Jesus then would in spirit and in truth become our High Priest after the archetype, Melchizedek. He would be greater than Melchizedek but distinct from him, assuming the unending line of Melchizedek since there is no record of death there.

I have a problem with this interpretation for a few reasons. It probably is best to explain it through my chosen view that Melchizedek was a Christophany (an appearance of Jesus in the Old Testament).

Before I explain why, I must catch some of you up on the idea of Jesus appearing in the OT before his incarnation (virgin birth)

Appearances of the Lord include the appearance of God on Mt. Sinai, the burning bush, the Lord appearing with two angels to talk to Abraham and then the 2 angels leaving for Sodom and Abraham and the Lord continuing to talk, Jacob wrestling with a man in which the passage tells us that Jacob’s name was changed to Israel since he wrestled with God and prevailed. Also, Daniel’s three friends in the furnace, then a fourth appeared, "like a son of God."  Many theologians believe that all of these were appearances of Jesus before his virgin birth

- Perhaps Melchizedek is yet another. So, how do we interpret Heb. 7 with that in mind?

a) Melchizedek – the king of righteousness and the king of peace (both terms fitting for Jesus) is the pre—incarnate Christ and appears to Abraham
b) He offers bread and wine to sustain the servants of Abraham, his Amorite allies and Abraham after their strenuous battle and rescue.

c) He blesses Abraham, giving credit to the Most High God (think Jesus giving credit to the Father) for the victory
d) Abraham agrees and gives a tenth of the spoils recovered to Jesus, who functions as priest of the most High God (receives those gifts on God’s behalf)

Keep in mind that Jesus, during His earthly ministry stated the following:

John 8:56 – "Your Father Abraham rejoiced to see my day. He saw it and was glad."

They objected, “You’re not yet 50 and you have seen Abraham?” (v. 57)

Jesus said, “Before Abraham was, I AM” (v. 58)

There, Jesus claimed to have pre-existed Abraham. But even more than that, that Abraham “saw his day” and was glad. – naturally, this would mean that they had a face-to-face. That’s how his critics understood him and Jesus didn’t correct their understanding because that is what He meant.

Abraham saw the king of righteousness, the king of peace, priest to the Most High God and he was glad. Glad enough to give him an offering/tithe, realizing that giving it to Him was giving it to God.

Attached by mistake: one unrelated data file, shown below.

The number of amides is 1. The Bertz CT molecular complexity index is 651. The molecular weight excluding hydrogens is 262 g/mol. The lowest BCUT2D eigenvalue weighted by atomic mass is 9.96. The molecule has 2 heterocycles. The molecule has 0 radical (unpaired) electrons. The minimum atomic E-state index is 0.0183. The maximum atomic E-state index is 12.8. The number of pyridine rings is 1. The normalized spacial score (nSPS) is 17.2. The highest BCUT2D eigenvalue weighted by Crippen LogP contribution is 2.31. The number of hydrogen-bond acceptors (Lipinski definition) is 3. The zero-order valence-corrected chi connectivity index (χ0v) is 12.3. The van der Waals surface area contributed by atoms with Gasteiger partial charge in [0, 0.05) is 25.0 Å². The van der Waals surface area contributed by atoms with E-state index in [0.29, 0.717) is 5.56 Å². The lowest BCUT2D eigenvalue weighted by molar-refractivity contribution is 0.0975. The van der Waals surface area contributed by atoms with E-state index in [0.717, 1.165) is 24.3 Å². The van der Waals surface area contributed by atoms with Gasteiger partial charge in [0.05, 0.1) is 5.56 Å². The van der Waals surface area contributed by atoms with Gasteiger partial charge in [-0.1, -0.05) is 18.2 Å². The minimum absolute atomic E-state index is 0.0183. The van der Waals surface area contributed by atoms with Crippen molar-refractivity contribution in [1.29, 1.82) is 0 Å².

If Melchizedek only appeared to be eternal, if he only appeared to have no genealogy, birth notice or death notice, why would that make him superior to the priesthood of Aaron/Levitical priesthood?

However, if the priesthood of Melchizedek/if the priesthood of the king of righteousness, the king of peace and the priest of the Most High God, was in fact the pre-incarnate Jesus (existing before the priesthood of Aaron), then Jesus’ priesthood would be superior because it was in fact eternal (not tempory like the Levitical priesthood), without sin [righteousness] (unlike the priesthood of Aaron) and would result in lasting peace between God and man as the High Priest offered Himself as a sacrifice for sins once for all (rather than continual offerings from the priests of Aaron).

The ark that Noah built wasn’t a type of salvation in Christ because it appeared to save those who believed but because it did save those who believed.

Joseph wasn’t a type of Christ because he appeared to save His people but because he did
So, too, Melchizedek, would need to be a type that didn’t appear to be the things that Hebrews 7 says (without father, without mother, without genealogy) but actually was in truth those things.

Only 3 ways Melchizedek’s priesthood could be unending (as Heb. 7 states):

1) Melchizedek was eternal - only God is eternal

2) Melchizedek had a series of successors in his priesthood that would culminate in Christ
     (like the line of David among the kings of Judah that culminate in Jesus as King)

3) Melchizedek was in fact the pre-incarnate Christ
- thus his priesthood was greater in person, in timing and in ability to save

-greater in person (as Christ is greater than Aaron)

- greater in timing (Melchizedek was before Aaron – and - Melchizedek’s priesthood was before          Aaron’s)

- greater in ability to deal with sin and save (Melchizedek – to pay for sin completely in Christ;
Aaron – to cover sins temporarily until Christ made Himself an offering for sins)

In Hebrews 7:1-10, it is argued that:

1) Melchizedek was “without father, without mother, without genealogy” . . . (v. 3)
Those are characteristics of being eternal. There is no man who has ever existed without having BOTH an earthly father and mother except Christ.

The pre-incarnate Christ could be thus described